IHG’s new head of Europe, Angela Brav, was very clear about this distinction—and said it’s one of the main reasons why tension often emerged between the two parties. A “brandor” like IHG, she said, must guard their brands in order to ensure consistency and fulfill the promise each brand makes to consumers. That’s why the company and other chains are often viewed as too harsh or stringent with brand standards. But in the end, the brand is all they have, and Brav said she’d do what’s necessary to defend it.
32. Conversion is the name of the game.
The vast majority of expansion in Europe is being fueled by conversions. Choice Hotels International, for example, views its Europe operation as almost exclusively conversion-based, Steve Joyce told me. It’s a solid play for the company, whose 11 brands allow for such flexibility around different boxes, he said.
33. Change is coming.
The only thing certain about our future is that there’s nothing certain about it. “Change” was a recurring theme throughout the conference, highlighted by the University of Oxford’s Ian Goldin’s opening address about the outlook for the global economy. We are entering an age of unprecedented innovation, he said. Leaders, whether in government or hospitality, must be able to adapt and rally their workforces to accommodate this seismic shift.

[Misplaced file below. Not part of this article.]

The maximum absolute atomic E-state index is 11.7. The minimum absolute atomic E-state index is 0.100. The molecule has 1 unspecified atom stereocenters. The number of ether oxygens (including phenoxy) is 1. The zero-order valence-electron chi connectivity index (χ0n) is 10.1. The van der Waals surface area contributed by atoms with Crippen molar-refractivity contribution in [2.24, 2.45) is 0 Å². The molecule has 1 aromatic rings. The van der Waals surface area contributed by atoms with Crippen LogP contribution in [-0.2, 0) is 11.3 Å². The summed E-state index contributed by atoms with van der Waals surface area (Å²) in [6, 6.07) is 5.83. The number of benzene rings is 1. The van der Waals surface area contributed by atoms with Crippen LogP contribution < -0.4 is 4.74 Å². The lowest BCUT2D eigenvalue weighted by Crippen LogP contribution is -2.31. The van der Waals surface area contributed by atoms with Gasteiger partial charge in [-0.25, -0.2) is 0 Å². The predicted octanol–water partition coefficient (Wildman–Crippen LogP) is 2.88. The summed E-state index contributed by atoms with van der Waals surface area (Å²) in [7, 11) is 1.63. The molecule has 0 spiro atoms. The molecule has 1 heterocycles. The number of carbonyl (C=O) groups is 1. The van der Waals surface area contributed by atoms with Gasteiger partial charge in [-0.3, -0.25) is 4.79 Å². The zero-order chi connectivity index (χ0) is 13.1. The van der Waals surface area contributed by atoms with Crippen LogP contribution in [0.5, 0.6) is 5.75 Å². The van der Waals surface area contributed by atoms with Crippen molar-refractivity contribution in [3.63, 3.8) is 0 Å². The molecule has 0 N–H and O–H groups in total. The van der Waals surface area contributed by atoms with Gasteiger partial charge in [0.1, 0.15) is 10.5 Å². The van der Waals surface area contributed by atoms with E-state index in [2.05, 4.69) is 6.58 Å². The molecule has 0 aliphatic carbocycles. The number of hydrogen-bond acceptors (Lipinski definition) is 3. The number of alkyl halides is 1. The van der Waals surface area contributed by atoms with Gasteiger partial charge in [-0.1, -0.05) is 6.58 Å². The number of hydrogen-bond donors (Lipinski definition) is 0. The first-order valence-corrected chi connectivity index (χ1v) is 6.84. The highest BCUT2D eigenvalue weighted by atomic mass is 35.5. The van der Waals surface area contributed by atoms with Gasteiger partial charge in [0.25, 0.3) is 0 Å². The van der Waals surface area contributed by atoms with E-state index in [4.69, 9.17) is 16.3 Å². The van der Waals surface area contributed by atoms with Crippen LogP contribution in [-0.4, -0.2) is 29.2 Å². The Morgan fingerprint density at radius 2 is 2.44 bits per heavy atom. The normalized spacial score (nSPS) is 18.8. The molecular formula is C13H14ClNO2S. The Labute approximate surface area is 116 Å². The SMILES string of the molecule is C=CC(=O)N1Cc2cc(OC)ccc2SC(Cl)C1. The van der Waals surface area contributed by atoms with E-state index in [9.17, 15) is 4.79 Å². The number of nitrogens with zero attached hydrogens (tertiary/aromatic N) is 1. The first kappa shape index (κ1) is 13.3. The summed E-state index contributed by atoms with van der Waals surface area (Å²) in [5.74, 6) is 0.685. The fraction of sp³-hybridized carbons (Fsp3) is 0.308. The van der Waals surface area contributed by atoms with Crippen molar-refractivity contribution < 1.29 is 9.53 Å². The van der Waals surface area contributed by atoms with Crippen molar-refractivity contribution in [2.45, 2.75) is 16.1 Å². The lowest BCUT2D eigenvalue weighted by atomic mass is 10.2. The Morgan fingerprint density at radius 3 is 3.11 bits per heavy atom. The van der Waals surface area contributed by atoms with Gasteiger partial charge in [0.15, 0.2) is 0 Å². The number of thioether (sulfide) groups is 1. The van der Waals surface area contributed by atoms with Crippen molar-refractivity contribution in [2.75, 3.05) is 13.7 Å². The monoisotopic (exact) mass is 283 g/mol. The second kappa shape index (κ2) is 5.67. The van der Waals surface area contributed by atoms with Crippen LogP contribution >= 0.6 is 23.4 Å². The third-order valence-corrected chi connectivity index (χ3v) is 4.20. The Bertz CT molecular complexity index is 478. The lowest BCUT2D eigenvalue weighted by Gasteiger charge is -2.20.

34. Forget lifestyle hotels; think geriatric.
Life expectancies are increasing more than ever before, which means the largest segment of the traveling population will soon be those deemed “elderly.” Developers and brands should consciously be thinking about how to accommodate them.
35. You can’t hide behind brands anymore.